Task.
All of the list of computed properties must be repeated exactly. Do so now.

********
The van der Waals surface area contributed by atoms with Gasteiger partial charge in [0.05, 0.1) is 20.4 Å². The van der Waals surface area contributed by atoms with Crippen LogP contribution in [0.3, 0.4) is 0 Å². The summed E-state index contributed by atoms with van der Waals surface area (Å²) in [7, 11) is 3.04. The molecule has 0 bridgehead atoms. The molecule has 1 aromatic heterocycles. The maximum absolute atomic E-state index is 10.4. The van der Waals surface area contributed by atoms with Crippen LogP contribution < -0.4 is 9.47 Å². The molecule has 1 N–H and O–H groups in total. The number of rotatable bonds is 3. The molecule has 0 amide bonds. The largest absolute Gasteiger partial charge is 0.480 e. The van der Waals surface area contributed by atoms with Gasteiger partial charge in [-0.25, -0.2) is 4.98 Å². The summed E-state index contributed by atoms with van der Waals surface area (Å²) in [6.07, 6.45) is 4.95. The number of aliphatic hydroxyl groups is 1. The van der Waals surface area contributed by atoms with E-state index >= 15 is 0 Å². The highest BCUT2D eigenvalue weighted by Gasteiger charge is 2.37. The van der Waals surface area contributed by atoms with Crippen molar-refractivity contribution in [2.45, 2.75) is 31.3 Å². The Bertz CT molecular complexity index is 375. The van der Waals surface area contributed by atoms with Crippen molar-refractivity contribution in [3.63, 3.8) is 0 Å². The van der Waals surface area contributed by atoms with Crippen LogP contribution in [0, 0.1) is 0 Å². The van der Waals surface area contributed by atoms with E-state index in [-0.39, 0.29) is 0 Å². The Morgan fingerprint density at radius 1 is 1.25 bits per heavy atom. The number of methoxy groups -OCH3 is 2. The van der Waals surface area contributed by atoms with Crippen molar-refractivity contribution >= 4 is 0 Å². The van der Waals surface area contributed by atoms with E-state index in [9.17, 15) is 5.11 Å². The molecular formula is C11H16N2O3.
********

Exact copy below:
The van der Waals surface area contributed by atoms with Gasteiger partial charge in [0.05, 0.1) is 20.4 Å². The van der Waals surface area contributed by atoms with Crippen LogP contribution in [0.3, 0.4) is 0 Å². The summed E-state index contributed by atoms with van der Waals surface area (Å²) in [7, 11) is 3.04. The molecule has 0 bridgehead atoms. The molecule has 1 aromatic heterocycles. The maximum absolute atomic E-state index is 10.4. The van der Waals surface area contributed by atoms with Crippen LogP contribution < -0.4 is 9.47 Å². The molecule has 1 N–H and O–H groups in total. The number of rotatable bonds is 3. The molecule has 0 amide bonds. The largest absolute Gasteiger partial charge is 0.480 e. The van der Waals surface area contributed by atoms with Gasteiger partial charge in [-0.25, -0.2) is 4.98 Å². The summed E-state index contributed by atoms with van der Waals surface area (Å²) in [6.07, 6.45) is 4.95. The number of aliphatic hydroxyl groups is 1. The van der Waals surface area contributed by atoms with E-state index >= 15 is 0 Å². The highest BCUT2D eigenvalue weighted by Gasteiger charge is 2.37. The van der Waals surface area contributed by atoms with Crippen molar-refractivity contribution in [2.45, 2.75) is 31.3 Å². The Bertz CT molecular complexity index is 375. The van der Waals surface area contributed by atoms with Crippen molar-refractivity contribution in [3.63, 3.8) is 0 Å². The van der Waals surface area contributed by atoms with Crippen LogP contribution in [0, 0.1) is 0 Å². The van der Waals surface area contributed by atoms with E-state index in [-0.39, 0.29) is 0 Å². The Morgan fingerprint density at radius 1 is 1.25 bits per heavy atom. The number of methoxy groups -OCH3 is 2. The van der Waals surface area contributed by atoms with Crippen molar-refractivity contribution >= 4 is 0 Å². The van der Waals surface area contributed by atoms with E-state index in [9.17, 15) is 5.11 Å². The molecular formula is C11H16N2O3.